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March 2010

US Housing and Confidence Review

March 30, 2010 by Econ Grapher   Comments (0)

Ho-hum figures in US house prices and consumer confidence showed continued stabilization, and revealed vulnerabilities to the US economic recovery. In this update we look at the S&P Case Shiller house prices index numbers for January, and the Conference Board Consumer Confidence numbers for March. Both stats showed very slight improvements for their respective reported periods, but showed little cause for excitement really.

The Case-Shiller 20 City Composite Index came in virtually flat at 145.34 on a seasonally adjusted basis, up 0.3% from December and down -0.7% from January 2009. On a city by city basis the picture was relatively mixed with the top 3 year on year gains in San Francisco (9%), San Diego (5.9%), Washington (3.5%); with the worst 3 falls in Las Vegas (-17.4%), Detroit (-7.4%), and Tampa (-7.4%).

The figure added to a picture of temporary improvement driven by a drop off in construction, low interest rates, and government incentives. However it is likely that this has just been window of improvement, and there is a chance that prices will - best case move sideways - or see further falls as interest rates inevitably start climbing again; foreclosures rise, and unemployment remains persistently high. Housing is still a key vulnerability for the US economic recovery.


Meanwhile consumer confidence recorded another month of "stabilisation" in March, coming in at 52.5, beating consensus of 51 and February's drop to 46. On components the Present Conditions Index improved to 26.0 from 21.7, and the Expectations Index climbed to 70.2 from 62.9 in the previous month. In a potential slight plus for Non-farm Payrolls on Friday, those saying jobs are "hard to get" fell to 45.8 from 47.3, and those saying jobs are "plentiful" crept up to 4.4 form 4.0.

Lynn Franco, Director of The Conference Board Consumer Research Center noted: "...despite this month’s increase, consumers continue to express concern about current business and labor market conditions. And, their outlook for the next six months is still rather pessimistic. Overall, consumer confidence levels have not changed significantly since last spring."

Basically Consumer Confidence is still treading water at levels well below pre-crisis. There will probably need to be a substantial improvement in employment before consumer confidence can recover (i.e. start making ground instead of stagnating around 50).


Summary
Overall the housing and confidence figures show a picture of continued stabilization and consolidation, and raise the question of "where to next?". Consumer confidence will likely eventually begin to pick up as the recovery continues through this year, but will depend to a large degree on the health of the labour market. One positive to take from Consumer Confidence is that the future expectations index is relatively strong. However when you consider housing, the picture is still quite mixed, and this one will be interesting to watch as the year unfolds. The temporary impulses that stopped the gains and helped see a short-term recovery have now started to wane, and the likely course from here is sideways or down. All said the numbers today are pretty ho-hum.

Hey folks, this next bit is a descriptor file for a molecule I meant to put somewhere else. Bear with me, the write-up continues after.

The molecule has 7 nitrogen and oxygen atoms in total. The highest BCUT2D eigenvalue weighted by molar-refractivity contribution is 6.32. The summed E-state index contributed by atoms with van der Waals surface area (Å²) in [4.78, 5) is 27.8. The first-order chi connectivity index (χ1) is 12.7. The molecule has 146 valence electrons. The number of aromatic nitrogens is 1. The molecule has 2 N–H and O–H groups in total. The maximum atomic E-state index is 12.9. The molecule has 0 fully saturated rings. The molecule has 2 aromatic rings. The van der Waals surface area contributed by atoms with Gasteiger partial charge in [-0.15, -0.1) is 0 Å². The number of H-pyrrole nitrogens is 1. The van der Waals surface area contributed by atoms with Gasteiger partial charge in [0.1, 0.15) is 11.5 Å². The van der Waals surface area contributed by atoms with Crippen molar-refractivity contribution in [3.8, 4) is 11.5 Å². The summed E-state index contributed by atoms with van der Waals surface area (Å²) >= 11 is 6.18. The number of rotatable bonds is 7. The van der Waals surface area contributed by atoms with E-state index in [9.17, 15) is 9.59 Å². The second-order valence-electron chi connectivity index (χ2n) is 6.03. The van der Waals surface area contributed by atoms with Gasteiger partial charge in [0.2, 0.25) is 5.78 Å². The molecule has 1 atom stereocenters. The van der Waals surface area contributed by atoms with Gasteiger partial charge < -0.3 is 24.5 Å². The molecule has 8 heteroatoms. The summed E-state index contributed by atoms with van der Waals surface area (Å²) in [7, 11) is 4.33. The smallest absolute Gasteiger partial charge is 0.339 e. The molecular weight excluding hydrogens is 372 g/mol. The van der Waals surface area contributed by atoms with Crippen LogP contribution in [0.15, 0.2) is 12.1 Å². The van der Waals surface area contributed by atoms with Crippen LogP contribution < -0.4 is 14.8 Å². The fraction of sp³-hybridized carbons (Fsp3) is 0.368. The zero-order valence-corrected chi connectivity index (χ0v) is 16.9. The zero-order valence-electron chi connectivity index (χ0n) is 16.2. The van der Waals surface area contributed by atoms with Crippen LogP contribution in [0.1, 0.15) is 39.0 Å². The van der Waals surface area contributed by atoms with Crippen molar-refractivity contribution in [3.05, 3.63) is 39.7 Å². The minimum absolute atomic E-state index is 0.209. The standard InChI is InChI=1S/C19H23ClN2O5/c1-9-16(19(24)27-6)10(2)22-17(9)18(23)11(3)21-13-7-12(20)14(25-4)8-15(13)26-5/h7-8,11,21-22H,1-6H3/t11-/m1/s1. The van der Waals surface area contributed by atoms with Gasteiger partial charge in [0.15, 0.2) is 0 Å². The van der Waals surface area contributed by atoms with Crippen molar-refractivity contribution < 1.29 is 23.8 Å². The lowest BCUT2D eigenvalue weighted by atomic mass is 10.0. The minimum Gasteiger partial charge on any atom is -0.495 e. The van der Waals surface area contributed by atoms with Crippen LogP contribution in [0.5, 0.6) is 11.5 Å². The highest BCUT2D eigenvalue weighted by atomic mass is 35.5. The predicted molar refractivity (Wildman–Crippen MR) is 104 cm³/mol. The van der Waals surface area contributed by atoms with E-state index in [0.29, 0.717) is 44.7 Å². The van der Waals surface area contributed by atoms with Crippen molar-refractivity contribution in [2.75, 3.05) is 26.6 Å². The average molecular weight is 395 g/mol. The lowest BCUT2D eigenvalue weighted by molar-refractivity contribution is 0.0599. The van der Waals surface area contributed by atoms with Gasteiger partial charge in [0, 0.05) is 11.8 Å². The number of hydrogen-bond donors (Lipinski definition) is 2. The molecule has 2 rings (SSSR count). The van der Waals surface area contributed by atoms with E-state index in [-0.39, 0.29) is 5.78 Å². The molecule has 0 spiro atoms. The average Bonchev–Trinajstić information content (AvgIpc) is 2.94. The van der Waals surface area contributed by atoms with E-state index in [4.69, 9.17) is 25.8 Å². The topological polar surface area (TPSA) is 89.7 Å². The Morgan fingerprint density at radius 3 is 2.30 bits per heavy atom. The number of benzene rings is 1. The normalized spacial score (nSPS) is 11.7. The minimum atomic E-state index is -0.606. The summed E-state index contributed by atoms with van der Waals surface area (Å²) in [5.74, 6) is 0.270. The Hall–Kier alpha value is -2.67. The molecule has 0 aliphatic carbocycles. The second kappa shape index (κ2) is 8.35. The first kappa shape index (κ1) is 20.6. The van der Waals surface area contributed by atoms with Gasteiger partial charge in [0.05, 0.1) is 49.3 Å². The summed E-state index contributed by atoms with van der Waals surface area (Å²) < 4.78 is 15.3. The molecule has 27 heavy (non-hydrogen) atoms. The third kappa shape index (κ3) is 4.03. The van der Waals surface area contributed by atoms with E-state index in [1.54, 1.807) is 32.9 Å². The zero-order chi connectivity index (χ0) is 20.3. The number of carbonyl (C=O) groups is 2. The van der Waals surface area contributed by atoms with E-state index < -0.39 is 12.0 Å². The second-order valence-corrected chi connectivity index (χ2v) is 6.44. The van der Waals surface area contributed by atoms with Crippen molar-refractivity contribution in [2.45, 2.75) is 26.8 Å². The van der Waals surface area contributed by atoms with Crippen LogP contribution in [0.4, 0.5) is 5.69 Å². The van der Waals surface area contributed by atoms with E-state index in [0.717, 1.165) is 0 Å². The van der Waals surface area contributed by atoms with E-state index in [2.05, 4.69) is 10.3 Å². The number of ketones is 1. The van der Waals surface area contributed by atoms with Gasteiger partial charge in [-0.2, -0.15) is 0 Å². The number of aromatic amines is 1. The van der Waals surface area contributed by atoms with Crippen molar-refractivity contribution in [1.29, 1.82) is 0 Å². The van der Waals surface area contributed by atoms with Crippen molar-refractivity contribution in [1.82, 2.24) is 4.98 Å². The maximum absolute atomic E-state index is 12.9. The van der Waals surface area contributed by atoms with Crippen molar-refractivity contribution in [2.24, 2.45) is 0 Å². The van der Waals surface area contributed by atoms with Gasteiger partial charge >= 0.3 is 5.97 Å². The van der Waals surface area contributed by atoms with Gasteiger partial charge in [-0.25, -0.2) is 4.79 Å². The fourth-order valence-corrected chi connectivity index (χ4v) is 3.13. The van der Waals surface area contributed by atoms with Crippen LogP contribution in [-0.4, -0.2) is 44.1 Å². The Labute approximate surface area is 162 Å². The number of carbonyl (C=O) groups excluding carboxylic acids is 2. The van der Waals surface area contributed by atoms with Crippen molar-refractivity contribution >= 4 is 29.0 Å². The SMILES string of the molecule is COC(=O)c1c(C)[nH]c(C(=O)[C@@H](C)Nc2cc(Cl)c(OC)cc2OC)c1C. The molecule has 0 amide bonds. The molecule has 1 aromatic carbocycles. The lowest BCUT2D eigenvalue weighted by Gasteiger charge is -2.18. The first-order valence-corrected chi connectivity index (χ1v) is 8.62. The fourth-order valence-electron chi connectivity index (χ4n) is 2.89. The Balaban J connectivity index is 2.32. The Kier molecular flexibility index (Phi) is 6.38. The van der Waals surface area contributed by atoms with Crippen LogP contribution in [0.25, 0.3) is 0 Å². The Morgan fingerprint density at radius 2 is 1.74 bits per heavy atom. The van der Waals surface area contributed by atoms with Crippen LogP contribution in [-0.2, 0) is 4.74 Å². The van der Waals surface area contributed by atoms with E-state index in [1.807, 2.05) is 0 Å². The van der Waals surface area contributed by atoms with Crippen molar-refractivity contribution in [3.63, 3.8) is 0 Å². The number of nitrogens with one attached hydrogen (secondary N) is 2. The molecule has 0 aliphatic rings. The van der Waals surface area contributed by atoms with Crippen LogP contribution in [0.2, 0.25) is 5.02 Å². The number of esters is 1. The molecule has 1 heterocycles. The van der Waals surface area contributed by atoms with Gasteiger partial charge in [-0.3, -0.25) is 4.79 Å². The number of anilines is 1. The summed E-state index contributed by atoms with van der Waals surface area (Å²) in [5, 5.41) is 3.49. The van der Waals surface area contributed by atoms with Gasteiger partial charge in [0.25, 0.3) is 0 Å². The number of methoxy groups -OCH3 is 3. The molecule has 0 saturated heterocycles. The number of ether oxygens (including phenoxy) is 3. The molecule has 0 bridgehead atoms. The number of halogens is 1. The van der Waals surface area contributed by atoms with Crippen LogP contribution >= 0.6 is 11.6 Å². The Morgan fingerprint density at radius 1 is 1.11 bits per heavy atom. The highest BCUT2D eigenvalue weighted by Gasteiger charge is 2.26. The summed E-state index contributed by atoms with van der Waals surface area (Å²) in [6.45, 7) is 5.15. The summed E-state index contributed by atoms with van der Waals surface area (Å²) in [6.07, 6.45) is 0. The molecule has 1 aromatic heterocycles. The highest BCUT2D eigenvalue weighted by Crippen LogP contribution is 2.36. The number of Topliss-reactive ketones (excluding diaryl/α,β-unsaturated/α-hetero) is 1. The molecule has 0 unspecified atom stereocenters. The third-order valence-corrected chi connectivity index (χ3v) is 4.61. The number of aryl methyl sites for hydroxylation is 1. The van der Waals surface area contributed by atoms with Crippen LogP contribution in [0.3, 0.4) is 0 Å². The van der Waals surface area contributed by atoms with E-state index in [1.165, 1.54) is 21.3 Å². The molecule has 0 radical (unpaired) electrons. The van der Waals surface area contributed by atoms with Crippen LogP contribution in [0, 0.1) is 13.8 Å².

Sources:
Econ Grapher Analytics www.econgrapher.com
The Conference Board www.conference-board.org
Standard & Poor's www.standardandpoors.com

Article source: http://www.econgrapher.com/31mar-ushouseconcon.html

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Economic Calendar - 29 Mar 2010 US in the Spotlight this Week

March 27, 2010 by Econ Grapher   Comments (0)

Here's Economic Calendar for the week commencing 29 March 2010. This week there's a suite of data out of the US that will provide a very interesting and broad insight into the health or otherwise of the recovery. There's also confidence and PMI indicators from a few different countries due for release throughout the week; including China, UK, New Zealand, US, and Japan.

read more...

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New Zealand Economic Recovery Strengthens

March 25, 2010 by Econ Grapher   Comments (0)

The New Zealand economic recovery strengthened in the fourth quarter of 2009; growing 0.8% compared to the September quarter. The result matched consensus and beat the previous result of a revised 0.3%, marking the 3rd quarter of positive growth and placing GDP into positive territory on an year on year basis at 0.4%.


Industries that gained the most in the quarter were Manufacturing (0.5), Wholesale trade (0.2), Electricity, gas and water (0.1), Retail, accommodation and restaurants (0.1), and Government administration and defence (0.1). Industries that detracted were Personal and community services (-0.1), and Fishing, forestry and mining (-0.1).

On a sector basis, much of the growth came from change in inventories (2.3), followed by Private and Government final consumption expenditure, and residential building (respectively: 0.5, 0.2, 0.2). While sectors that detracted from growth were Imports (-1.7), Exports (-0.3), and other fixed asset capital formation (-0.4).

The outlook for the New Zealand economy is reasonably strong with largely balanced risks to the upside and downside. It's likely that the recovery will continue to strengthen but that growth will soon settle into a more subdued pace than previous years. There's also little sign that people are changing their ways i.e. no structural change, rather a cyclical recovery.